August 15 – 21, 2020
Dissent in press freedom inquiries
“The longer it is since people were shocked at the raids on the ABC, the less people will care. I think that’s part of the government’s strategy.”
Divisions inside the parliament’s intelligence committee will ultimately decide where the government goes on the question of press freedom – but even Coalition members are split.
The old guard preventing reform to consent laws
“Community standards, particularly around gendered and sexual violence, have progressed to the point that, arguably, the older a law is, the less it is likely to represent the interests of the people it is supposed to protect. Yet this perspective runs counter to a profession built on hierarchical deference to precedent.”
Our hands-off prime minister
“Scott Morrison could have picked up the phone to two members of his much-vaunted national cabinet this week, to sort out what was truly a bizarre situation. But he didn’t, and his decision not to says a lot about his approach to the pandemic. Morrison’s reluctance to get involved in the six-day border standoff between New South Wales and the Australian Capital Territory betrays a style of governance that oscillates between the passive and the reactive, always with an eye to quarantining himself from culpability.”
Recurring pipe dreams
The ghost of Rex (The Strangler) Connor lives and breathes. Gough Whitlam’s hulking Minerals and Energy minister, who slept by the telex machine waiting for news of Tirath Khemlani’s $4 billion loan, has been reborn as a modern-day inspiration. The Strangler’s plan more than 45 years ago was for a nation crisscrossed with gas pipelines. It was believed his vision went further, and that he saw a future for a massive pipeline between Australia and Japan.
Letters, Cartoon & Editorial
Financial mistake of early access
One of the original reasons for the establishment of superannuation funds in Australia was to encourage individuals to build a safety net for retirement, which not only protected the retiree but also …
Not the time for tough approach
The highly punitive coronavirus response in Australia is indeed alarming, and Osman Faruqi should be commended for his article “A nation of cops” (August 8-14). By identifying the parallels …
James Nguyen and Victoria Pham
Through their new work for BLEED 2020, artists James Nguyen and Victoria Pham reanimate the Đông Sơn drum, an ancient instrument with great cultural significance for their Vietnamese heritage. “We wanted to build a body of knowledge around this instrument in a way that just isn’t possible in academia or museums.”
“The Guaia is three-and-a-half feet tall, with arms as long as she is high. The pads of her fingers are as dark and shiny as wet wood, and splayed like a tree frog’s. Her face is forever young yet strafed, all hollow and crag, sexless. She sleeps behind a screen of holy trees, away from the people. These trees are lacquered black and glistening, even in the lush damp sunlight that strains through the forest canopy above and dusts the groves with golden velvet. The black trees sway in a breeze that no one else can feel. At night the rancid scent of their leaves breathes from her skin. Her body is tattooed with these leaves, tendrils knotting around her skin like veins. In her hut she keeps wooden bowls of different leaves, crushed, pooling at the bottom with toxins. The walls are plaited branches, woven through with black feathers. There is a sleeping mat of reeds, a hanging tangle of bone charms over the door, and, in a corner, the rusted chainsaw she took from the last woodchopper she killed.”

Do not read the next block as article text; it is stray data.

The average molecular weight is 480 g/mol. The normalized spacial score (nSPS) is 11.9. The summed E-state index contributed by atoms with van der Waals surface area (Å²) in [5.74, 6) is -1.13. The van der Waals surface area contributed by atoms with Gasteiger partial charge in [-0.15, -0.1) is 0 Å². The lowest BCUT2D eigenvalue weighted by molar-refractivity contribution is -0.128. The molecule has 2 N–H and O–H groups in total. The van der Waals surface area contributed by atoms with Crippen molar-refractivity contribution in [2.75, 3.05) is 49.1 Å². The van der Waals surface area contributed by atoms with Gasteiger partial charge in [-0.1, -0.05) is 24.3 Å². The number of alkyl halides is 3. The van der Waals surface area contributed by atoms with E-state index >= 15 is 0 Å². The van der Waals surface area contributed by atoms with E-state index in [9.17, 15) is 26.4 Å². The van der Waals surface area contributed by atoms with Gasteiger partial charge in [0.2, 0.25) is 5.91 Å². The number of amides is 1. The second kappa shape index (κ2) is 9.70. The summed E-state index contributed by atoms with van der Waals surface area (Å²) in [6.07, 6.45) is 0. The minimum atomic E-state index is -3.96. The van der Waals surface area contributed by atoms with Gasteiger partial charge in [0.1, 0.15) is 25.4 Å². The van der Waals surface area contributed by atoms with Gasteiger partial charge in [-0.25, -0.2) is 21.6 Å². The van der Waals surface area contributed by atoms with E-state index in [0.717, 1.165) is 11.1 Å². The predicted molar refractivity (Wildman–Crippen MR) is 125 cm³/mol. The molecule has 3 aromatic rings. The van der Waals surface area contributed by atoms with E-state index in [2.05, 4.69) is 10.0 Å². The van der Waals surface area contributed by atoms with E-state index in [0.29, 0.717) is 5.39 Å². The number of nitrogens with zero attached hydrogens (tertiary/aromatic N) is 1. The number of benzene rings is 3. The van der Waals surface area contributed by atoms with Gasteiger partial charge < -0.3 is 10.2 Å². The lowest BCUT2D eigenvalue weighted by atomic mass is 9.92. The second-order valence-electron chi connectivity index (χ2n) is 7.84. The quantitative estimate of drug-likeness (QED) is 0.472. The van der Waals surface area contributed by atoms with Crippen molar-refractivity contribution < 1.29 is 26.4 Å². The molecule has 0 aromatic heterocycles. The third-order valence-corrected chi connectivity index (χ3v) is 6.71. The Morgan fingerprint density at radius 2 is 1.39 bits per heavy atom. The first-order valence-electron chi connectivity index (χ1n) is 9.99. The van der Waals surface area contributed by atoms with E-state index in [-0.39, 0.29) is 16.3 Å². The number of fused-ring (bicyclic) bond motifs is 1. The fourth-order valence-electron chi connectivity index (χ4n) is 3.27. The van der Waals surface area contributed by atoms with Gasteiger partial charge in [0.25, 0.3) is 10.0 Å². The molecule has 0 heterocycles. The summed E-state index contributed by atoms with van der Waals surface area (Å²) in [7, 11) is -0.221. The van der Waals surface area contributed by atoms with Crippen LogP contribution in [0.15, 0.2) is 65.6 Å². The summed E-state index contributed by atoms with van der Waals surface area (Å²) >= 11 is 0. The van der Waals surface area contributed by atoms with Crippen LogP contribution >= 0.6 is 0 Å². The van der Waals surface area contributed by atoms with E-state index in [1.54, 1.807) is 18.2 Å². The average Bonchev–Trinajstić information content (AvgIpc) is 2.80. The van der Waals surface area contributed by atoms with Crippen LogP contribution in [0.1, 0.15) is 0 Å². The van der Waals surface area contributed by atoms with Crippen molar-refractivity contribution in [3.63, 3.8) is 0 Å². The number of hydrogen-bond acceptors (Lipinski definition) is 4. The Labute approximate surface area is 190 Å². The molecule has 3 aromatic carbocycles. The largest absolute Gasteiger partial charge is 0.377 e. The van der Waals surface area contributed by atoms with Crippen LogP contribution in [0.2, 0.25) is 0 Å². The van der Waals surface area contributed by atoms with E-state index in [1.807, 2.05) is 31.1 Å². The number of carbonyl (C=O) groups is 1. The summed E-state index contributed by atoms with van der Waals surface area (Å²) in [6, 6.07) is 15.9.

Click through for answers.
“He’s an assistant librarian ... The camera is bored by him.”
Senior Victorian Liberals say they are considering rolling leader Michael O’Brien over his tepid performance during the pandemic. The Liberals are even considering a return to Matthew Guy, whose tough stance on crime includes only taking mobsters to bad restaurants.
“If you raise an issue of relevance now you are as irrelevant as you will ever be.”
The New South Wales Health minister begins a tirade against Labor leader Jodi McKay. He later apologised, saying he was tired.
“These measures will ensure students can’t take on a study load they won’t complete, leaving them without a qualification but a large debt.”
The minister for Education outlines a policy that will cut government loans from university students who fail more than half their subjects. He’s not saying education is just for rich people, except that’s exactly what he’s saying.
“My hair – I don’t know about you, but it has to be perfect.”
The United States president complains about a lack of water pressure in American showers. The Trump administration has now proposed regulatory changes – truly – that will allow showerheads to boost water pressure.
“Exclusive footage of beach landing by migrants. Shocking invasion on the Kent Coast taken this morning.”
The former UKIP leader shares footage of a couple of asylum seekers, including babies, invading the British coast from a dinghy. The image is conclusive proof that racism is connected to an inability to count.
“These new specimens we’ve examined reveal a bizarre, monstrous predator with teeth the size of bananas.”
The vertebrate palaeobiologist describes his research that has identified three species of “terror crocodiles”. The animals weighed up to 5000 kilograms and had extremely large noses. Co-author Christopher Brochu says: “The reason for its enlarged nose is unknown. It was a strange animal.”